Statement by Damian Ondo Mañe Executive Director for Niger June 19, 2006

This study focused on the macroeconomic framework, food security needs, implementation of priority investment projects, and domestic petroleum pricing policy. The new fiscal program contains a number of new measures, and it is a precise policy for domestic petroleum pricing. The execution of the revenue mobilization strategy is needed to increase Niger’s low revenue-to-gross domestic product (GDP) ratio and to meet the expenditure needs associated with the Millennium Development Goals (MDGs). IMF staff encourages the authorities to activate the pace of structural reforms.


This study focused on the macroeconomic framework, food security needs, implementation of priority investment projects, and domestic petroleum pricing policy. The new fiscal program contains a number of new measures, and it is a precise policy for domestic petroleum pricing. The execution of the revenue mobilization strategy is needed to increase Niger’s low revenue-to-gross domestic product (GDP) ratio and to meet the expenditure needs associated with the Millennium Development Goals (MDGs). IMF staff encourages the authorities to activate the pace of structural reforms.

I. Introduction

On behalf of my Nigerien authorities, I would like to convey their appreciation for the constructive relationship with the Fund. In particular, they thank staff for the collaborative engagement. Their valuable policy advice has been critical in contributing to maintain the PRGF program on track, in spite of the profound social and economic disruptions experienced during 2004–05. My authorities appreciate the analysis on the main challenges facing the country over the medium and long term, and they look forward to continued dialogue on the policy priorities for the period ahead

As regards the food security situation, drawing the lessons of the last severe food crisis, my Nigerien authorities have focused their efforts on assisting people that are still suffering from the effects of the 2004 drought and developing contingency plans for future droughts so as to react effectively when any food crisis occurs in the future. With the support of the international community, steps are being taken to break off from past practices and render the economy more resilient to exogenous shocks, especially those related to drought and locust invasion. To that end, the government envisages the building of an agriculture production system less vulnerable to weather vagaries by promoting the development of important irrigation projects and other rural infrastructure aimed at increasing agricultural production.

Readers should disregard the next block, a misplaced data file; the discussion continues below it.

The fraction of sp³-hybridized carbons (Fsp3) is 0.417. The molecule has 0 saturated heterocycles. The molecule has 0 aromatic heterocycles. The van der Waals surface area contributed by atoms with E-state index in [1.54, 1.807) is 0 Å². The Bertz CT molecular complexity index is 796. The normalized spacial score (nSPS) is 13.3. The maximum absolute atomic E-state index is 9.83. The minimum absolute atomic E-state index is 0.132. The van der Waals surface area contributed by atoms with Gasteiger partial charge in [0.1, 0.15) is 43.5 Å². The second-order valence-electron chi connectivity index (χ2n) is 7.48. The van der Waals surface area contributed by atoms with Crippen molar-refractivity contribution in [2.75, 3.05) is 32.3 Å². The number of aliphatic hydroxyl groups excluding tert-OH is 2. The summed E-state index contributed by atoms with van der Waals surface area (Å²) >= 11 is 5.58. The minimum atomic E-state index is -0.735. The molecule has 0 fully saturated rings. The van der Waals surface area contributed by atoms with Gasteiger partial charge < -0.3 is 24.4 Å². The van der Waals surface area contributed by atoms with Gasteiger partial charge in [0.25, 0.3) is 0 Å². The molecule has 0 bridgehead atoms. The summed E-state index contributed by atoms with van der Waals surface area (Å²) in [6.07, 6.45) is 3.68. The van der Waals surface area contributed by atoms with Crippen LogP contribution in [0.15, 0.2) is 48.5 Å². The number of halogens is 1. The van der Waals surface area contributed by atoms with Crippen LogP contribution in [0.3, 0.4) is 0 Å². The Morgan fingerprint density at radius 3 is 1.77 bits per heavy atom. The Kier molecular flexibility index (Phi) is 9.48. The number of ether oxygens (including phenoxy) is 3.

While taking steps to strengthen the resiliency of the Nigerien economy, my authorities remain committed to preserving the macroeconomic stability as well as promoting a broad-based growth by exploiting all the economic potentialities set out in the PRSP. Their determination to achieve the program's objectives, despite the fiscal implications of the food crisis, has contributed to keep the program on track. In accordance with the staff's policy advice, they are considering the appropriate way to ensure the best use of the debt relief provided under the MDRI.

II. Recent Economic Developments and Performance under the Program

The Nigerien economy experienced a number of adverse shocks in in 2004–05, including drought, locust invasion, high oil prices and avian flu. These shocks have resulted in a food crisis that affected more than 3.4 million people in 2005. Despite the invaluable support of the international community and the exceptional hike in agricultural production recorded at end 2005, about 1.8 million people are still under the threat of food shortages. The other resulting effects of the shocks have been significant a livestock destruction and a drastic reduction of household income particularly in rural areas. In many cases, this situation compelled the population to increase its private indebtedness in order to meet its food needs.